In fact, one of the most poignant things about The Cruise is its suggestion of just such a connection. The film is equally a portrait of Timothy Speed Levitch and the vision of a relationship between Bennett and Speed – the watcher and the watched. You might say this is inevitable. Speed takes it further: "It reminds me of Leonardo Da Vinci’s one-liner which Picasso then sampled, which is ‘Every portrait is a self-portrait.’ Bennett Miller is also illustrating clarities in his own life by spending so much time focusing his lens on me. I do think to some degree the film is a dissertation on this very discussion, this attempt to introduce how difficult it is in this life to really get to know somebody.

"At the Docfest, in the Q & A, there was a man who made the comment that he felt that he didn’t get to know the character on screen very well. And there was even a little bit of fury in his voice – he was kind of unnerved by this. What kind of documentary is this? Well, of course, what he’s really upset about is – That’s life! You sit next to somebody for years and you think you know them, and then one day they say something, they do something, and you realize you never did know them."

Epistemological issues aside, there are other reasons for The Cruise’s lack of the kind of specific biographical detail one might expect of the form. "Often the film is purposely losing focus on the details of my own existence to focus instead on the audience," says Speed. "By losing focus on me, the audience can put focus on himself, herself, itself. This often makes them furious." Bennett concurs: "I’m a lot more interested in questions than answers. People get frustrated and agitated when you leave them with their curiosity. As Speed puts it, the people who want to know these details are the same people who want to know exactly how high the Empire State Building is." There’s a scene late in the film with Speed outside the criminal courts building, in which he takes a long riff on the notion of "anti-cruise." The story revolves around Speed’s arrest; his mug shot, looking suitably wild-eyed, fills the screen. Yet again the details — the basic facts of crime and punishment – are elided, conspicuous by their absence. I ask Bennett just what Speed was doing in the clink, but he won’t say. Later, when I tell Speed that this scene begs the question, he answers, "Don’t you think it begs that question because, if the audience member has that specificity, he has excluded himself from the anecdote? Without that detail, he is also one step away from prison. He also has to understand what incarcerates him on a daily basis, the moments of his day when he is in a prison cell."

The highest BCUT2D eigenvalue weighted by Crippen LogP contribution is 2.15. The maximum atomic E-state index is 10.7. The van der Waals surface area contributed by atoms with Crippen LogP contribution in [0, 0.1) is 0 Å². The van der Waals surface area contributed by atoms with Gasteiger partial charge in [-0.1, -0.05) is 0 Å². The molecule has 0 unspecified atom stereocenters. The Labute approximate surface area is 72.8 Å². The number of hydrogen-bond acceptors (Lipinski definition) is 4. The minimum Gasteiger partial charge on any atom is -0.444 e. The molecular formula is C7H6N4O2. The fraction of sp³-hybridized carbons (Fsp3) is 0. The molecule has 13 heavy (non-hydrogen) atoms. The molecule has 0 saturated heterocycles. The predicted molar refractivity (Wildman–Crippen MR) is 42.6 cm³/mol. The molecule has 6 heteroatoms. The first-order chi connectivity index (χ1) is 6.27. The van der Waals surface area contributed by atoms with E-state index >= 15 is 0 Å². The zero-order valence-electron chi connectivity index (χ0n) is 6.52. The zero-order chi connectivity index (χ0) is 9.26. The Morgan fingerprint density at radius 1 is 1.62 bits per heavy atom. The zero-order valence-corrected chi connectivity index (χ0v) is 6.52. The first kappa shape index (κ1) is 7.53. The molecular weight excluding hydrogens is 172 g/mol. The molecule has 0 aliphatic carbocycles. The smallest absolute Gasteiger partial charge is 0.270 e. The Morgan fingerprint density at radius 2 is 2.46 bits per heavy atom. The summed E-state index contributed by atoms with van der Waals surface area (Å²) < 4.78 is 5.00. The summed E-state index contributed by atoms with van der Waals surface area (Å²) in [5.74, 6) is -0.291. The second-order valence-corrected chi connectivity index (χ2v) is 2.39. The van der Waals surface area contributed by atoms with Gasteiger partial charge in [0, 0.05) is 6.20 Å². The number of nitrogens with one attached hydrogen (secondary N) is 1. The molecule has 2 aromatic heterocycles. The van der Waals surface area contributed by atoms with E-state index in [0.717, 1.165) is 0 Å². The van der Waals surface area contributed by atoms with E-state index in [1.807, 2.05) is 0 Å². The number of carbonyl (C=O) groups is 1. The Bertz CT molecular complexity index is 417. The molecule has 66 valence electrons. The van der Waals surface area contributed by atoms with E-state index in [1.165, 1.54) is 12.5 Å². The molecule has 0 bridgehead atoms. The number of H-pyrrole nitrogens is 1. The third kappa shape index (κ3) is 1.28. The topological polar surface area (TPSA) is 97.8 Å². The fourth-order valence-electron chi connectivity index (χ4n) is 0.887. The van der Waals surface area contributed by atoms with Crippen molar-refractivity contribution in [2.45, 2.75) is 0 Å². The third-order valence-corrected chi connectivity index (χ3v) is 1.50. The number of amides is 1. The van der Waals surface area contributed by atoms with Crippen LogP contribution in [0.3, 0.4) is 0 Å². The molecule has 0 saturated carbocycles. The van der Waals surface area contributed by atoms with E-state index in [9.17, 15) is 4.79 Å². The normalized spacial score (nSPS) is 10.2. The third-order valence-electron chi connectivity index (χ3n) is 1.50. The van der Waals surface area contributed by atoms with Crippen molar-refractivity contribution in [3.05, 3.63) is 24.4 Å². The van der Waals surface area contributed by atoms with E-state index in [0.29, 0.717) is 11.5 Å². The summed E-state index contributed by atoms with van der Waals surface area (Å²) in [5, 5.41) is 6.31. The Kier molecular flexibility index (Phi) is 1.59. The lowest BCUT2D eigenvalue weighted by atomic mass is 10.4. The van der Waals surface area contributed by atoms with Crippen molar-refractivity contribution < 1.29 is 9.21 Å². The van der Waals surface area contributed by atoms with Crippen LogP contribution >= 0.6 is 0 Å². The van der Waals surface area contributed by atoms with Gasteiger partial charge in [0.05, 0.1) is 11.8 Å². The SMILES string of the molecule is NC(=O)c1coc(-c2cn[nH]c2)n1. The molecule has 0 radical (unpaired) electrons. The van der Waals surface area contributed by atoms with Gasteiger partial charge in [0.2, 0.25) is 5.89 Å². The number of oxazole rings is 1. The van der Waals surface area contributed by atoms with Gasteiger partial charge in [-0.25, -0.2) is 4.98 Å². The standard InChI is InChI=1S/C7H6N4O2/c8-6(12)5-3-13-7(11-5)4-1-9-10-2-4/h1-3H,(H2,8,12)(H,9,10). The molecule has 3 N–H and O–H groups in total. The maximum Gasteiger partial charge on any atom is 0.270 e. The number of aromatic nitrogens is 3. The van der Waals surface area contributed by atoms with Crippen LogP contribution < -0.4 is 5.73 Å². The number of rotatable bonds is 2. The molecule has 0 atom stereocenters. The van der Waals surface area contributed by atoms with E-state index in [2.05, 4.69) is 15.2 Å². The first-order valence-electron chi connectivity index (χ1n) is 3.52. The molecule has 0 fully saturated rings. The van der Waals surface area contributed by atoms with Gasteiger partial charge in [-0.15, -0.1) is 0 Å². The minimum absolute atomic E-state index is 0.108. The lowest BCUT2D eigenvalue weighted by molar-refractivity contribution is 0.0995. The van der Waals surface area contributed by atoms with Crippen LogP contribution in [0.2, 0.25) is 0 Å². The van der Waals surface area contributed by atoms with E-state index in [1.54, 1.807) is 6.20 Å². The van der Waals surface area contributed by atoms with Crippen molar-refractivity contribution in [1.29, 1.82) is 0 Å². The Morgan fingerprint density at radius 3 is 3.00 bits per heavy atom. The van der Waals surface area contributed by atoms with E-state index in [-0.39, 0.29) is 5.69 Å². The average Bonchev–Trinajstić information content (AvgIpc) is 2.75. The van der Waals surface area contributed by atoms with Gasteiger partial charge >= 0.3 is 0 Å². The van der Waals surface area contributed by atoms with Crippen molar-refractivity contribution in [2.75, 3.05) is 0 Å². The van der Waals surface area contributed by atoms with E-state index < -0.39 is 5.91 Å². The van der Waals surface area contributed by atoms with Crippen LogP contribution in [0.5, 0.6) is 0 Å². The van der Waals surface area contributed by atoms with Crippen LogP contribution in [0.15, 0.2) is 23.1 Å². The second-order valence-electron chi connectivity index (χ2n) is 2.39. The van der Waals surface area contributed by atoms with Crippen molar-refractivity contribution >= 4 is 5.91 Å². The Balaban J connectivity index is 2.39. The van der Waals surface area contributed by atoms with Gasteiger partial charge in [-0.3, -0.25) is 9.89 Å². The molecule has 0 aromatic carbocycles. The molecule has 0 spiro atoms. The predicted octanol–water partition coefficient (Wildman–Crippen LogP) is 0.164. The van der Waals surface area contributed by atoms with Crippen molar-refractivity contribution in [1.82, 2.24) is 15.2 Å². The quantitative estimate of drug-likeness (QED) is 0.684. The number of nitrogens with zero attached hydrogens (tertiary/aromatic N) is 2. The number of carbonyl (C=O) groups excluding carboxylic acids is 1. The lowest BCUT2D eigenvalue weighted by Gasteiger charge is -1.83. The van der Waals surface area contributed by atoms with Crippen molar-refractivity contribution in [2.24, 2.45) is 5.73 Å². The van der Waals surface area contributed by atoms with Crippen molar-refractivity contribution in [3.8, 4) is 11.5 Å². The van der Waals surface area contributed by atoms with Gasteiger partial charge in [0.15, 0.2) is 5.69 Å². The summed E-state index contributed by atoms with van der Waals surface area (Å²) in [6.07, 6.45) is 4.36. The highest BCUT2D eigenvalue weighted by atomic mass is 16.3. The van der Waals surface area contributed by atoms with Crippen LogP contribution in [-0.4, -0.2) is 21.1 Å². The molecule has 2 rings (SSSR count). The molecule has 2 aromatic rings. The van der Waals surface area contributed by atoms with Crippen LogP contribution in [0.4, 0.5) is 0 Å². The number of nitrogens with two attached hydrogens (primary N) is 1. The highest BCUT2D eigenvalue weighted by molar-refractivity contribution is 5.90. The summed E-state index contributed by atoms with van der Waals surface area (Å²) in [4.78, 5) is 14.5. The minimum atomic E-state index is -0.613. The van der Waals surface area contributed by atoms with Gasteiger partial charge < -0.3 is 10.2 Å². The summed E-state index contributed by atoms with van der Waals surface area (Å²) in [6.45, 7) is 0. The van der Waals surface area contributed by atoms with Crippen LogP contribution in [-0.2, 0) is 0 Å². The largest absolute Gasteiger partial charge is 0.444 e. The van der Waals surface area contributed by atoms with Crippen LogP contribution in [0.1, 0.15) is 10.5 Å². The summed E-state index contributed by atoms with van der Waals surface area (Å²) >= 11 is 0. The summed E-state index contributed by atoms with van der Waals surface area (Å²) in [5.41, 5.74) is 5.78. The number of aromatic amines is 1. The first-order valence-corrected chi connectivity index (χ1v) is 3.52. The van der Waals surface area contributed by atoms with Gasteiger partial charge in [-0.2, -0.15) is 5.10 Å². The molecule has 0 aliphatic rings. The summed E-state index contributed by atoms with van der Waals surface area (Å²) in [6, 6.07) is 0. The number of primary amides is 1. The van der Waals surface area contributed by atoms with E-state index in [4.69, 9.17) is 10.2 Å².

The Docfest audience member’s frustration does point out the degree to which The Cruise flouts expectations as a documentary. "It’s like Strindberg as opposed to Ibsen," says Speed. "You know, Strindberg had a portrait of Ibsen over his desk, and Ibsen had a portrait of Strindberg over his desk, and they both mutually agreed to hate each other. And what they essentially disagreed on was that one decided play writing was a character-driven machinery and the other decided it was essentially a matter of plot. And I say ‘Strindberg as opposed to Ibsen,’ because there are so many points in the piece, don’t you think, where Bennett and [editor] Michael Levine were striving for the deeper sorrows and the deeper laughter of this Speed Levitch character, rather than that he was 5 feet 7 inches tall and works four days a week and has a sublet on Cornelia Street."

It’s funny to hear Speed refer to himself in the third person. There is a high degree of persona, Speed as this character "Speed," throughout the film, and it’s interesting – if unknowable — to consider what is innate to the man and what is a collusive, creative act between Timothy Levitch and the filmmaker. "When I watch the film, especially lately," says Speed, "I have experienced a real profound detachment, and really watched it up there on the screen detached from it emotionally, not really knowing what was going to happen next." As rendered by the film, this character is more surprising than fiction, more articulate than screenwriting, and that may be what attracted Artisan Entertainment to acquire The Cruise. Artisan is releasing four films this Fall, three of which are narrative films, works of fiction. John Hegeman, Artisan’s Executive Vice President of Theatrical Marketing, has referred to The Cruise as "Slacker meets Shine." It’s an interesting way of thinking about a documentary, one with a certain commercial zip to it, as if it were "based on a true story." If Speed played basketball, would Hegeman reference Hoop Dreams? Or Hoosiers?